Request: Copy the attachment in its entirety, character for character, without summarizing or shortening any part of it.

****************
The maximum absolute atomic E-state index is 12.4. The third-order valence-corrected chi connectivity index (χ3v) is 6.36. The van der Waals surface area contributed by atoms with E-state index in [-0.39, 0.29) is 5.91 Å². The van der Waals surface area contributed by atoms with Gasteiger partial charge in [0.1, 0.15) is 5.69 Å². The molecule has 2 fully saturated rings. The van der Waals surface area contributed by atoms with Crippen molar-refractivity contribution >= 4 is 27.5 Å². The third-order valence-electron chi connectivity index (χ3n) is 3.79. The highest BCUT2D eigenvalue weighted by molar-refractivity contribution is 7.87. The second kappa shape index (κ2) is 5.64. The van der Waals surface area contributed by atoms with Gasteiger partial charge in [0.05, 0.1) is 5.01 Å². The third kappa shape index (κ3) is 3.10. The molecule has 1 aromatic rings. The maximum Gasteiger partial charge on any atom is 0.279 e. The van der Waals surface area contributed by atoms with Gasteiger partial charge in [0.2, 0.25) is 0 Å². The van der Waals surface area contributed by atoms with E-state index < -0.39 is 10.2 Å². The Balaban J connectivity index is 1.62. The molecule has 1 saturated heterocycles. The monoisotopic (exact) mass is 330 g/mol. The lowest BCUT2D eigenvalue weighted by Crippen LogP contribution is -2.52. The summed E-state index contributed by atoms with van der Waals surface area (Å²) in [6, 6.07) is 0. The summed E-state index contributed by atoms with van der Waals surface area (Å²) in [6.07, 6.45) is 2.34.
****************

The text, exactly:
The maximum absolute atomic E-state index is 12.4. The third-order valence-corrected chi connectivity index (χ3v) is 6.36. The van der Waals surface area contributed by atoms with E-state index in [-0.39, 0.29) is 5.91 Å². The van der Waals surface area contributed by atoms with Gasteiger partial charge in [0.1, 0.15) is 5.69 Å². The molecule has 2 fully saturated rings. The van der Waals surface area contributed by atoms with Crippen molar-refractivity contribution >= 4 is 27.5 Å². The third-order valence-electron chi connectivity index (χ3n) is 3.79. The highest BCUT2D eigenvalue weighted by molar-refractivity contribution is 7.87. The second kappa shape index (κ2) is 5.64. The van der Waals surface area contributed by atoms with Gasteiger partial charge in [0.05, 0.1) is 5.01 Å². The third kappa shape index (κ3) is 3.10. The molecule has 1 aromatic rings. The maximum Gasteiger partial charge on any atom is 0.279 e. The van der Waals surface area contributed by atoms with Gasteiger partial charge in [0.2, 0.25) is 0 Å². The van der Waals surface area contributed by atoms with E-state index < -0.39 is 10.2 Å². The Balaban J connectivity index is 1.62. The molecule has 1 saturated heterocycles. The monoisotopic (exact) mass is 330 g/mol. The lowest BCUT2D eigenvalue weighted by Crippen LogP contribution is -2.52. The summed E-state index contributed by atoms with van der Waals surface area (Å²) in [6, 6.07) is 0. The summed E-state index contributed by atoms with van der Waals surface area (Å²) in [6.07, 6.45) is 2.34.